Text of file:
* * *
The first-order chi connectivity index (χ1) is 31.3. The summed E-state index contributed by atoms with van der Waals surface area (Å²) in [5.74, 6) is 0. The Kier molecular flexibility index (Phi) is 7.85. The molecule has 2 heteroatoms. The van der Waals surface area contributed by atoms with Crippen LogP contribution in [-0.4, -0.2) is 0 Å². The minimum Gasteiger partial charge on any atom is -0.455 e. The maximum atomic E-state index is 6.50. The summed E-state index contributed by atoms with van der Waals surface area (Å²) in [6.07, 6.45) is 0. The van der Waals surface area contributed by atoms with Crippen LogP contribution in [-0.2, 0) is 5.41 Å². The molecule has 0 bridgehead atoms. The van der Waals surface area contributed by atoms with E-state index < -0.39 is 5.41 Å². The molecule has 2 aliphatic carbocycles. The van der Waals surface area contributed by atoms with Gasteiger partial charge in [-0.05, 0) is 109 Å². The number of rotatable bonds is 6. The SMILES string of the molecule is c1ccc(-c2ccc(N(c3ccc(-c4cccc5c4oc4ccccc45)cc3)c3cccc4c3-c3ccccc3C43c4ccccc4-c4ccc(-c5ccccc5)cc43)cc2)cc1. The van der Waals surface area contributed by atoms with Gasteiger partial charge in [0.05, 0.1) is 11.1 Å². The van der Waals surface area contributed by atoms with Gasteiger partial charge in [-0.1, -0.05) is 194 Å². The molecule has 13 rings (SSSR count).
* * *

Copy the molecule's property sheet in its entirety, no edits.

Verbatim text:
The first-order chi connectivity index (χ1) is 31.3. The summed E-state index contributed by atoms with van der Waals surface area (Å²) in [5.74, 6) is 0. The Kier molecular flexibility index (Phi) is 7.85. The molecule has 2 heteroatoms. The van der Waals surface area contributed by atoms with Crippen LogP contribution in [-0.4, -0.2) is 0 Å². The minimum Gasteiger partial charge on any atom is -0.455 e. The maximum atomic E-state index is 6.50. The summed E-state index contributed by atoms with van der Waals surface area (Å²) in [6.07, 6.45) is 0. The van der Waals surface area contributed by atoms with Crippen LogP contribution in [-0.2, 0) is 5.41 Å². The molecule has 0 bridgehead atoms. The van der Waals surface area contributed by atoms with E-state index < -0.39 is 5.41 Å². The molecule has 2 aliphatic carbocycles. The van der Waals surface area contributed by atoms with Gasteiger partial charge in [-0.05, 0) is 109 Å². The number of rotatable bonds is 6. The SMILES string of the molecule is c1ccc(-c2ccc(N(c3ccc(-c4cccc5c4oc4ccccc45)cc3)c3cccc4c3-c3ccccc3C43c4ccccc4-c4ccc(-c5ccccc5)cc43)cc2)cc1. The van der Waals surface area contributed by atoms with Gasteiger partial charge in [0.05, 0.1) is 11.1 Å². The van der Waals surface area contributed by atoms with Gasteiger partial charge in [-0.1, -0.05) is 194 Å². The molecule has 13 rings (SSSR count).